Here are the six fundamental strategies that children use at times when
they do not want to cooperate with the adults who are frustrating them. See if
they sound familiar regarding a student you may be treating.
Badgering is the "Please, please, please, please!"
or "Why, why, why?" routine. "Just this once! Just this once! Just
this once! Just this once!" There are some children who could have been machine
guns during World War II! The child just keeps after you and after you and after
you, trying to wear you down with repetition. "Just give me what I want and
I'll be quiet!" is the underlying message.
Badgering can be particularly
taxing when it is done very loudly and also when it is done with other people
around, such as the rest of the class! Some teachers attempt to respond to everything
a frustrated child says every time she says it. They may try to explain, to reassure
or to distract. As the badgering continues, though, these teachers can become
more and more desperate, going on the equivalent of a verbal wild-goose chase
while searching for the right words or reasons to make the youngster keep quiet.
Many kids, however, are extremely single-minded once their badgering starts. They
won't stop until they either get what they want or until the adult in charge uses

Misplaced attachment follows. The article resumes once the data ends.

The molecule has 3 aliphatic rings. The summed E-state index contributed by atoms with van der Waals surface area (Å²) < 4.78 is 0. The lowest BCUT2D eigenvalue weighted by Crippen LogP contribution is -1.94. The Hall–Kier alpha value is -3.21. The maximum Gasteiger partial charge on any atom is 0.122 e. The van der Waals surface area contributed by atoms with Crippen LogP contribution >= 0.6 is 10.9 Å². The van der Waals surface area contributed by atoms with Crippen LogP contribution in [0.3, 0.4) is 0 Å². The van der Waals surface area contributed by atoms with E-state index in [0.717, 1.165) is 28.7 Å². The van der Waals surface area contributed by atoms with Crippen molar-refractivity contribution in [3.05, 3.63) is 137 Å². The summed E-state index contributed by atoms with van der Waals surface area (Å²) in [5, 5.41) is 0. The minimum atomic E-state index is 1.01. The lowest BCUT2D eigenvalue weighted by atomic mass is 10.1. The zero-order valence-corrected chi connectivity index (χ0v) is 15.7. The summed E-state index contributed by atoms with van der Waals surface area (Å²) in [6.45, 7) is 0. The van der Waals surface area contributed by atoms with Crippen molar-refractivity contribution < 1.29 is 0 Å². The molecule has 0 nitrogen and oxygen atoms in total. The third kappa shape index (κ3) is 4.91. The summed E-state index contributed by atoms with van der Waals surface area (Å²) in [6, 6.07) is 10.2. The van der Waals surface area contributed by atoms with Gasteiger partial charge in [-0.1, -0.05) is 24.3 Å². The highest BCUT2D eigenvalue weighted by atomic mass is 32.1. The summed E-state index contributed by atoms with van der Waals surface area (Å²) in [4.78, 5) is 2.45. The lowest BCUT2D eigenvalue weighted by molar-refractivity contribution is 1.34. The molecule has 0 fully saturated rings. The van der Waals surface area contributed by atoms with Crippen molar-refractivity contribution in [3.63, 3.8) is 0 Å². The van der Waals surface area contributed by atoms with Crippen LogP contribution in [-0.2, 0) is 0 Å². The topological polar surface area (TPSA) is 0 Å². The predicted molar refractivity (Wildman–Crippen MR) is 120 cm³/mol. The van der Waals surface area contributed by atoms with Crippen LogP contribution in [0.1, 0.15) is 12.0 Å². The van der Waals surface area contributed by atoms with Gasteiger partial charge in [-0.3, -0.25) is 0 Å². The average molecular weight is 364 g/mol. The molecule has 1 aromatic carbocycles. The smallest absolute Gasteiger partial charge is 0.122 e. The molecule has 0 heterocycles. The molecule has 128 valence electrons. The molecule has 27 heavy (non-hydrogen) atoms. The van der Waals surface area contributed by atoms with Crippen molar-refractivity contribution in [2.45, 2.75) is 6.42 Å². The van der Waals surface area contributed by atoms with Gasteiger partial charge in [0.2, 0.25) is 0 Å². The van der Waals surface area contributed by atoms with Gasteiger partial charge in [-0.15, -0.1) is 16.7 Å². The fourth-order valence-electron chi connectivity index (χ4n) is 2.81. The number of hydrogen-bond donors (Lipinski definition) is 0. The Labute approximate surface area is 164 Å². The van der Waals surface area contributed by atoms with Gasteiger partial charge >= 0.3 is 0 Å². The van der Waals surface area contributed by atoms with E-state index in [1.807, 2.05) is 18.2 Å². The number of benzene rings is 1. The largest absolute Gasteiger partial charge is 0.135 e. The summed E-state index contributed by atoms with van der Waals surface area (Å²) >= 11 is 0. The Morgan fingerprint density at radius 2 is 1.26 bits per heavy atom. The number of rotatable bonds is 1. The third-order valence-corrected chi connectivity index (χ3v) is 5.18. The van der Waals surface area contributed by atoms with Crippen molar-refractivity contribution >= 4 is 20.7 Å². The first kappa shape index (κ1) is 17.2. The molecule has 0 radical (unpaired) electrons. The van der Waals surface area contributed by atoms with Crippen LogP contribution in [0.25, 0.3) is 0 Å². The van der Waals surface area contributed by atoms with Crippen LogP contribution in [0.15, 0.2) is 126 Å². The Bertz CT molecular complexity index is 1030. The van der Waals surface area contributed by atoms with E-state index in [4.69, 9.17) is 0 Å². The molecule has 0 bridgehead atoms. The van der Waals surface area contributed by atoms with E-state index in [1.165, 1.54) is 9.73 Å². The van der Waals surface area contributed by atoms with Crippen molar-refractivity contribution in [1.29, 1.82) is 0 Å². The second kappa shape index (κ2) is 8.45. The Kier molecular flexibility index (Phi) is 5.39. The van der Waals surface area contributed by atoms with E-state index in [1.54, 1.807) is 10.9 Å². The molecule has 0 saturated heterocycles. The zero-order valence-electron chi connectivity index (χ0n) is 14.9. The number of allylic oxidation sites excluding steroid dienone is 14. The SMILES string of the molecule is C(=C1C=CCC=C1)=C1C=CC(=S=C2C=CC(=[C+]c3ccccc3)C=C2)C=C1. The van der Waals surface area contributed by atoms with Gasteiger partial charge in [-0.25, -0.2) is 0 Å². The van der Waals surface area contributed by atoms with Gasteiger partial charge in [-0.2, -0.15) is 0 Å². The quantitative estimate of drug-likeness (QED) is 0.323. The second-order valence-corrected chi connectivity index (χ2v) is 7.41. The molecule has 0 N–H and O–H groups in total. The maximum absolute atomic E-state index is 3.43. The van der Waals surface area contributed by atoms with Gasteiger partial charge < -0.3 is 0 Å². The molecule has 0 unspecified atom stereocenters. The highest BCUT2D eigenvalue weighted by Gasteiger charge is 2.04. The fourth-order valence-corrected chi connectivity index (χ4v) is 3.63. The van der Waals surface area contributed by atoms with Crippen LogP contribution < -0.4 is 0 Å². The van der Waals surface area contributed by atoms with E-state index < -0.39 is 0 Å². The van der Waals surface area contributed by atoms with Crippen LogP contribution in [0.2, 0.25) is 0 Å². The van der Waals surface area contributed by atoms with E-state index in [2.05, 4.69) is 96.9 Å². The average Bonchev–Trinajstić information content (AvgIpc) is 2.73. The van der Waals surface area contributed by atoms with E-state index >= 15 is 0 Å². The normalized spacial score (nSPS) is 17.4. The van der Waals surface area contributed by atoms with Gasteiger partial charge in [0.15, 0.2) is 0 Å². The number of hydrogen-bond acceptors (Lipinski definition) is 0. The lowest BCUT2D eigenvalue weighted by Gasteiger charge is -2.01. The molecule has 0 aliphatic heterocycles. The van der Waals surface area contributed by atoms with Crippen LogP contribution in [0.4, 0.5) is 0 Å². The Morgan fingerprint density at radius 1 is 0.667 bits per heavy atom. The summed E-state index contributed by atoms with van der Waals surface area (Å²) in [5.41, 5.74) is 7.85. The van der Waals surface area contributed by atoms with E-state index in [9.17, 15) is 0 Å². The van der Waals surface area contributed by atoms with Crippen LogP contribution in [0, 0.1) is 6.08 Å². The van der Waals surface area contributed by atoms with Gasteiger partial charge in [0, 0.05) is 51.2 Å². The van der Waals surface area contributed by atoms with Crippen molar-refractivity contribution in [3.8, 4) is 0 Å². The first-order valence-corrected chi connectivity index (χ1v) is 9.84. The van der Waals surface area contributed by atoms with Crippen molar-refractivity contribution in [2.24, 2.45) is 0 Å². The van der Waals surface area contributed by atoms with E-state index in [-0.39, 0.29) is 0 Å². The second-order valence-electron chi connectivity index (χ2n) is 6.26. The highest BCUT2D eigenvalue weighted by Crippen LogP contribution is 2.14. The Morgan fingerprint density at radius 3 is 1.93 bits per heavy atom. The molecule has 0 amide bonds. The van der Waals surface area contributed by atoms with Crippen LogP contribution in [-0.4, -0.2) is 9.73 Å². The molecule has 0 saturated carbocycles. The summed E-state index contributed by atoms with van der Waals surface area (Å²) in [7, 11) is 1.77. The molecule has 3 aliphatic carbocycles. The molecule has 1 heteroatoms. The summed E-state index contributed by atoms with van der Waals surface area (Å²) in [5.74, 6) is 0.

a more effective approach to stop the testing. We'll soon clarify exactly what
that approach will be.
Badgering is what we refer to as a great "blender"
tactic, since it mixes easily with other manipulative strategies. The basic element
in badgering, of course, is repetition. So when any of the other verbal testing
tactics are repeated again and again, the resulting manipulative strategy is a
combination of that other tactic plus the repetitive power of badgering.
Displays of temper, or what we sometimes refer to
as intimidation, are obvious, aggressive attacks. Younger children, who aren't
so adept with words yet, may throw themselves on the floor, bang their heads,
holler at the top of their lungs and kick around ferociously. Older kids, whose
language skills are more developed, may come up with arguments that accuse you
of being unjust, illogical or simply a bad person in general. When frustrated,
some kids may also swear or angrily complain.
Some children's fits of temper
go on for very long periods. Many children with ADHD or bipolar disorder, for
example, have been known to rant and rave for more than an hour at a time. In
the process they may damage property or break things. Tantrums are often prolonged
(1) if the child has an audience, (2) if the adult involved continues talking,
arguing or pleading with the youngster or (3) if the adult doesn't know what to
Temper fits in two-year-olds can be aggravating, but they can also be funny.
As kids get older and more powerful, however, tantrums get more worrisome and
scarier. That's why we like to see these fits well-controlled or eliminated by
the time a child is five or six.
kids will sometimes threaten their teachers with dire predictions if the adults